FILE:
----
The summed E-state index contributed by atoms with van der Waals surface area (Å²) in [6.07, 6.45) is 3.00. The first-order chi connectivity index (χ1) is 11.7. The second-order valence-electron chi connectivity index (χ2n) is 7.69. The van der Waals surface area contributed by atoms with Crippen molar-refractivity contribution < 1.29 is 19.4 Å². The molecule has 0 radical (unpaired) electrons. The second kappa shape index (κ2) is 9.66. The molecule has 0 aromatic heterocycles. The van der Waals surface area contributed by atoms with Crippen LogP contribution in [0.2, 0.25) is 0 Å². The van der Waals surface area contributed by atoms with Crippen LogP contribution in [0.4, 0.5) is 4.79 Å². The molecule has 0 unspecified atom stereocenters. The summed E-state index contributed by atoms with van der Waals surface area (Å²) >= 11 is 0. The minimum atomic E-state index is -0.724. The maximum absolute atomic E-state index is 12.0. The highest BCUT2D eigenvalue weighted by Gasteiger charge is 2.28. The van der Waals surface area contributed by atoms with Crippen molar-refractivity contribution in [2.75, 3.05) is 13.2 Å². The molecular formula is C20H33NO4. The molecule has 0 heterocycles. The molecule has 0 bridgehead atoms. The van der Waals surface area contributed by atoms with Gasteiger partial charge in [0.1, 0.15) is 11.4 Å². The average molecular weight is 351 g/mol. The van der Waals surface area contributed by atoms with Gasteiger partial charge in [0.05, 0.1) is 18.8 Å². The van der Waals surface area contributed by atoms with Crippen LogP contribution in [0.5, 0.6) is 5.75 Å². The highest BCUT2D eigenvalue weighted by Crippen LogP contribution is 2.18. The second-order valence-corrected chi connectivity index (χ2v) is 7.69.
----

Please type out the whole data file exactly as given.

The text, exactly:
The summed E-state index contributed by atoms with van der Waals surface area (Å²) in [6.07, 6.45) is 3.00. The first-order chi connectivity index (χ1) is 11.7. The second-order valence-electron chi connectivity index (χ2n) is 7.69. The van der Waals surface area contributed by atoms with Crippen molar-refractivity contribution < 1.29 is 19.4 Å². The molecule has 0 radical (unpaired) electrons. The second kappa shape index (κ2) is 9.66. The molecule has 0 aromatic heterocycles. The van der Waals surface area contributed by atoms with Crippen LogP contribution in [0.2, 0.25) is 0 Å². The van der Waals surface area contributed by atoms with Crippen LogP contribution in [0.4, 0.5) is 4.79 Å². The molecule has 0 unspecified atom stereocenters. The summed E-state index contributed by atoms with van der Waals surface area (Å²) >= 11 is 0. The minimum atomic E-state index is -0.724. The maximum absolute atomic E-state index is 12.0. The highest BCUT2D eigenvalue weighted by Gasteiger charge is 2.28. The van der Waals surface area contributed by atoms with Crippen molar-refractivity contribution in [2.75, 3.05) is 13.2 Å². The molecular formula is C20H33NO4. The molecule has 0 heterocycles. The molecule has 0 bridgehead atoms. The van der Waals surface area contributed by atoms with Gasteiger partial charge in [0.1, 0.15) is 11.4 Å². The average molecular weight is 351 g/mol. The van der Waals surface area contributed by atoms with Gasteiger partial charge in [0.05, 0.1) is 18.8 Å². The van der Waals surface area contributed by atoms with Crippen LogP contribution in [0.5, 0.6) is 5.75 Å². The highest BCUT2D eigenvalue weighted by Crippen LogP contribution is 2.18. The second-order valence-corrected chi connectivity index (χ2v) is 7.69.